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Expiscor (28 October 2013)

Welcome to Expiscor! All sorts of discoveries… at your fingertips.

  • Speaking of images from that workshop, here’s a black widow for you, taken by Alex (thanks for the permission to use your photos here, Alex!)

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  • The latin name discussion came in part from the best hashtag I’ve seen in a while – #ReplaceWordsWithBugs. This also made it difficult to highlight a tweet of the week. Even though there is debate about how to pronounce “…..dae” at the end of family names, this is still a winner, from Adrian Tchaikovsky:

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  • In the spirit of Halloween… BLOODY FINGERS! Yum yum.

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  • Students text a lot during class. In my opinion, this means there’s also a problem with the content and/or instructor. Students need to engage, but Profs must also adapt. Right -so I will have to write  blog post on this (stay tuned)
  • Here’s a Halloween-themed “Simon’s Cat”, featuring a spider:

Expiscor (21 October 2013)

Good Monday morning to all! I’m excited to be attending the Entomological Society of Canada’s annual meeting (you can follow along on twitter using the hashtag #ESCJAM2013).  Hope you have a good week ahead, and to help you start it right, here are some discoveries from the past while.

  • Poor spiders. So much bad press. Time for a lovely photo, perhaps? This one is a lynx spider from Crystal Ernst (Thanks, Crystal, for letting me post it here)

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  • Death of an order. (insect order, that is). An intriguing paper about Termites and their relatives (thanks to students in my introductory Entomology class for pointing out this paper, and the associated controversy)
  • Ever feel like your social calendar looks like this? (from “Wrong Hands“)

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  • To finish… an Icelandic Hymn – in a train station. Wow (thanks Jamin!)

Expiscor (14 October 2013): The Thanksgiving Edition

Today is Thanksgiving Monday in Canada (yes, quite a bit earlier than the US version!). This time of year is my favourite: the cool, crisp air,  fall colours, and the striking sense of decay and change.  It’s also a nice opportunity to eat yummy food and spend time with family and friends.  I’m currently away enjoying this time with my extended family, and therefore decided to bring you a few of my favourite photographs of autumn in my part of the world.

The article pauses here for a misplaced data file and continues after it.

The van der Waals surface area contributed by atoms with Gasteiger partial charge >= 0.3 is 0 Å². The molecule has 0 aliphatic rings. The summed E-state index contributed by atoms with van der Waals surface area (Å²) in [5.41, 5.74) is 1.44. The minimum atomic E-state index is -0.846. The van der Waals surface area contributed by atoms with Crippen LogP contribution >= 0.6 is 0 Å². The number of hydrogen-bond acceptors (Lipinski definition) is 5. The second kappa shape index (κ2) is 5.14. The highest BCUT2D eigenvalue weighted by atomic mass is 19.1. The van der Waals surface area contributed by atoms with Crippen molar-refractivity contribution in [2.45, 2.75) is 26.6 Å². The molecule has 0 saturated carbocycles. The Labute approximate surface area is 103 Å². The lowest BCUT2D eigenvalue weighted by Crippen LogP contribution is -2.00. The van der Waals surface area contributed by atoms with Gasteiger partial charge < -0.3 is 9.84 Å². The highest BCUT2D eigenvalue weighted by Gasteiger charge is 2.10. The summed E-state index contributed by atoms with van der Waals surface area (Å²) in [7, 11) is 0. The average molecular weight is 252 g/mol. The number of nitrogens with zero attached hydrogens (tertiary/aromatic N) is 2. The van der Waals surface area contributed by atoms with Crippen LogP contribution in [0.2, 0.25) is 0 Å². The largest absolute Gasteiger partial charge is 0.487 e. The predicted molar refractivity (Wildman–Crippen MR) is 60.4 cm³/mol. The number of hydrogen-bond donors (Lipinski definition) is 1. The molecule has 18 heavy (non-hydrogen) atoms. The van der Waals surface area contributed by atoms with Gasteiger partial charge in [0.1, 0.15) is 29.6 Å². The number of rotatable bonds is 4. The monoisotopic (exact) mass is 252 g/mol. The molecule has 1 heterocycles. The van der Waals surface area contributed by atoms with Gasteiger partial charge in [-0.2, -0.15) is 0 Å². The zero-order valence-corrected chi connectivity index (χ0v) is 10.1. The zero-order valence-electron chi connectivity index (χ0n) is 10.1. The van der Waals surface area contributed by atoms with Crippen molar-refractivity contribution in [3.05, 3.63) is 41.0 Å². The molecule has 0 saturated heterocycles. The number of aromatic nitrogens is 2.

Hiking in a local forest.

Hiking in a local forest.

Pumpkin season!

Pumpkin season!

Some of the local fauna - active on warm fall days!

Some of the local fauna – active on warm fall days!

Early morning at my in-laws place in Ontario (no filter)

Early morning at my in-laws place in Ontario

A country road, 10 minutes from where I live.

A country road, 10 minutes from where I live.

Near my office, at McGill's Macdonald Campus (no filter)

Near my office, at McGill’s Macdonald Campus

Expiscor (7 October 2013)

Another week has passed… here are some discoveries!

  • Speaking of bugshot, here’s one of Nash Turley‘s pics from that adventure (Thanks, Nash, for letting me post it here!)

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  • Students in my intro Entomology class are teaching me a lot (they are lecturing on the Insect Orders). Last week, I learned of Desert Locusts that can swim, underwater. (note: they ‘can’ but they don’t necessarily ‘do’ the swimming.)
  • My students also told me of the hip, cool family of Orthoptera called…. Cooloolidae. Yeah, that’s awesome.
  • You like ants?  What about a jumping spider that looks like an ant? Here you go:
A species of jumping spider in the genus Peckhamia (photo by Alex Wild, reproduced here with permission)

A species of jumping spider in the genus Peckhamia (photo by Alex Wild, reproduced here with permission)

  • Tweet of the week goes to …  Erin McKiernan. This is awesome. Don’t worry: My neighbours think I’m crazy too. I’ve been caught running up and down the street with a sweep net.

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  • On robots: here’s a Wild Cat: This is both terrifying and amazing:

Expiscor (30 September 2013)

Expiscor – your voyage of discovery: bugs, biology and beyond!

Here’s what I stumbled across this week:

  • Ah, Botflies. Gross or cool? For entomologists, this is some pretty amazing stuff.
  • The amazing Ainsley Seago knows how to draw spiders. Here is one of her pieces; perfect for Archnophiles:
A male peacock spider (Maratus amabiis), doing his dance. [by A. Seago, reproduced here with permission]

A male peacock spider (Maratus amabiis), doing his dance. [by A. Seago, reproduced here with permission]

  • Better beetle news: here’s a nice wood-boring beetle, and one that is sexual dimorphic.
  • A lovely image from Sean McCann, showing a moulting Opiliones. (Thanks, Sean, for allowing me to share it here)

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  • To finish, more on the peacock spiders (last week I was teaching about courtship behaviours in arthropods, and that discussion is not complete without viewing this video!):